JPC SYSTEMIC PATHOLOGY
SPECIAL SENSES SYSTEM
Signalment (JPC #1743577): Labrador mix
HISTORY: This Labrador mix developed neurological signs including papillitis, which eventually progressed to blindness. At necropsy, the animal also had meningitis.
HISTOPATHOLOGIC DESCRIPTION: Eye: Expanding the optic nerve meninges, surrounding the nerve, and extending into perineural adipose tissue are numerous epithelioid macrophages, fewer lymphocytes and plasma cells, occasional multinucleated giant cells, and rare neutrophils. There are numerous extracellular and intrahistiocytic, round to crescentic, non-staining, 5-20 um diameter yeast, with thin, birefringent walls and rare narrow-based budding. Yeasts are surrounded by a clear, 5-10 um wide halo. Focally within the choroid, there is a single, 70 by 80 um nodule composed of moderate numbers of previously described inflammatory cells and yeast that elevates the retinal pigmented epithelium.
MORPHOLOGIC DIAGNOSIS: Eye, optic nerve: Meningitis, granulomatous, diffuse, moderate, with focal choroiditis, perineural steatitis, and myriad yeast, etiology consistent with Cryptococcus neoformans, Labrador mix, canine.
ETIOLOGIC DIAGNOSIS: Ocular cryptococcosis
CAUSE: Cryptococcus neoformans
SYNONYM: European blastomycosis, torulosis
- Cryptococcus neoformans is a worldwide cause of subacute to chronic mycotic infections in a wide variety of animals (especially cats) and humans
- neoformans is a saprophytic, 5-20 um wide, yeast-like basidiomycete fungal organism that reproduces by narrow-based budding; in tissues, organisms are round to crescentic, thin walled, and surrounded by a thick, 5-10 um wide, mucopolysaccharide capsule forming a clear halo that imparts the characteristic “soap bubble” appearance
- There are two variants: Cryptococcus neoformans neoformans associated with pigeon and other bird droppings, and Cryptococcus neoformans var. gattii, found in debris under eucalyptus trees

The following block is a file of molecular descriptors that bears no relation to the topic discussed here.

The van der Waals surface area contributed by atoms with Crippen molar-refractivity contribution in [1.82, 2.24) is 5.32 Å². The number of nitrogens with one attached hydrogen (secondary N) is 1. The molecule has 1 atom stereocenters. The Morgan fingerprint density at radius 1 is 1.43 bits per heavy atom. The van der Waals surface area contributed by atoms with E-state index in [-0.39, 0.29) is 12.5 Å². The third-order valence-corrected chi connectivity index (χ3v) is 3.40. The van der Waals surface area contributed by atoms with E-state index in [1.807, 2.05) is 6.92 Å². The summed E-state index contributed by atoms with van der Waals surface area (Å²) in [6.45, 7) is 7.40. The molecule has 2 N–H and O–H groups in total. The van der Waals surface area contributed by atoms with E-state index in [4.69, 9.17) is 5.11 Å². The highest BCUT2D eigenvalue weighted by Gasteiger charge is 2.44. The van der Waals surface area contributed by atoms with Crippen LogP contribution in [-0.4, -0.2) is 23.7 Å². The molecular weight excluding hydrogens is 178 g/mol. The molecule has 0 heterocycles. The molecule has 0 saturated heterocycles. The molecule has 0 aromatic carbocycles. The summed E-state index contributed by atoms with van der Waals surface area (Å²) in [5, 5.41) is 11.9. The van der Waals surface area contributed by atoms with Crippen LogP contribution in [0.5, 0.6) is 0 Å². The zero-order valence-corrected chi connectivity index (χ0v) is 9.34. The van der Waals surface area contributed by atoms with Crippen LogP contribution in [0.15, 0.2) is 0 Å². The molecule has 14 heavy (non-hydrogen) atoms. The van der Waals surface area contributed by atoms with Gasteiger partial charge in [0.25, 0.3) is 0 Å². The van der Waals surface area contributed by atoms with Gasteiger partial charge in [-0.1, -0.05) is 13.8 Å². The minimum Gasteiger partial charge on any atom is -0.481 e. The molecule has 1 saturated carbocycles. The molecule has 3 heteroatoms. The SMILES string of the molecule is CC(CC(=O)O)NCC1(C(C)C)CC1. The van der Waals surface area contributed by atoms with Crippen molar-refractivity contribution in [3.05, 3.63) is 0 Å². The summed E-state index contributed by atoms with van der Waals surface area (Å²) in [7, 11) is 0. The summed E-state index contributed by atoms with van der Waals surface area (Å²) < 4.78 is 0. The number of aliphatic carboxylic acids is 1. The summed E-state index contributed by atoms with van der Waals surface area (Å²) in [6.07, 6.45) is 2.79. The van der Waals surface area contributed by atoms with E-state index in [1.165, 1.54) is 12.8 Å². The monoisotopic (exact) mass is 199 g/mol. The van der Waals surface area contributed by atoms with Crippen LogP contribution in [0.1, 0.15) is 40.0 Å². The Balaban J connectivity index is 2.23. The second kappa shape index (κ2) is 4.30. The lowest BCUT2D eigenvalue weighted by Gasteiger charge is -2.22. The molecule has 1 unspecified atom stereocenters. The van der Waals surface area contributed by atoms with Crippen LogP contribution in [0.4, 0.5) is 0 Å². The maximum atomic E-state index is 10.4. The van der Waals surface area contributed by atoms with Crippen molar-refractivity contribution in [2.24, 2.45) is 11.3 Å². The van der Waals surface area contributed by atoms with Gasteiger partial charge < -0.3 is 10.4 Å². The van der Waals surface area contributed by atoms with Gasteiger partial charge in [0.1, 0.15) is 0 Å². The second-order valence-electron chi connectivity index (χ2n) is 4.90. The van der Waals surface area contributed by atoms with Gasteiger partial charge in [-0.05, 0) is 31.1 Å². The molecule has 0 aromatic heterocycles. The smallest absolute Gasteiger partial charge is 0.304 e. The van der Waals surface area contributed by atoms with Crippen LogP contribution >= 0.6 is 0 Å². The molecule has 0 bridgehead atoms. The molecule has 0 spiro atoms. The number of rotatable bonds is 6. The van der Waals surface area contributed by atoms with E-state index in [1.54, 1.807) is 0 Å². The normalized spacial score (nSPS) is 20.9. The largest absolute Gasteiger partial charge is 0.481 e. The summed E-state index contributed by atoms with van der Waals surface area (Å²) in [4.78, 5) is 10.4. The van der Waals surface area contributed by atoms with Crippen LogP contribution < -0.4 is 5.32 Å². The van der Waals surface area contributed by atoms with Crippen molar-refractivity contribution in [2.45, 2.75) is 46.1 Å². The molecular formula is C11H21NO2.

- Infections occur primarily in immunocompromised animals and may be localized or disseminated; there is a predilection for the respiratory (particularly the nasal region) and central nervous systems; cutaneous and ocular lesions occur less frequently
- Transmission generally occurs via inhalation of contaminated dust or soil enriched with pigeon droppings; the organism settles in the nasal mucosa or alveoli, inducing local granulomas
- The capsule thickness and release of glycoprotein into the circulation interfere with antigen presentation, subsequent immune response, and elimination of the organism
- Direct or hematogenous dissemination causes secondary infection of other organs, such as the CNS, eyes (choroid, optic nerve), lymph nodes, mammary glands, skin, and bone
- In cats especially, extension is often through the cribiform plate > olfactory bulbs > olfactory tracts > meningitis
- Organisms may persist in ocular tissues due to anterior chamber-associated immune deviation that results in antigen-specific suppression of delayed-type hypersensitivity; anterior chamber-associated immune deviation is thought to have evolved to prevent excessive inflammation in the eye and destruction of normal tissues; the disadvantage is that it limits the ability of the eye to eliminate certain pathogens (fungi, parasites, intracellular bacteria) > pathogens remain in the eye > reservoir of reinfection
TYPICAL CLINICAL FINDINGS: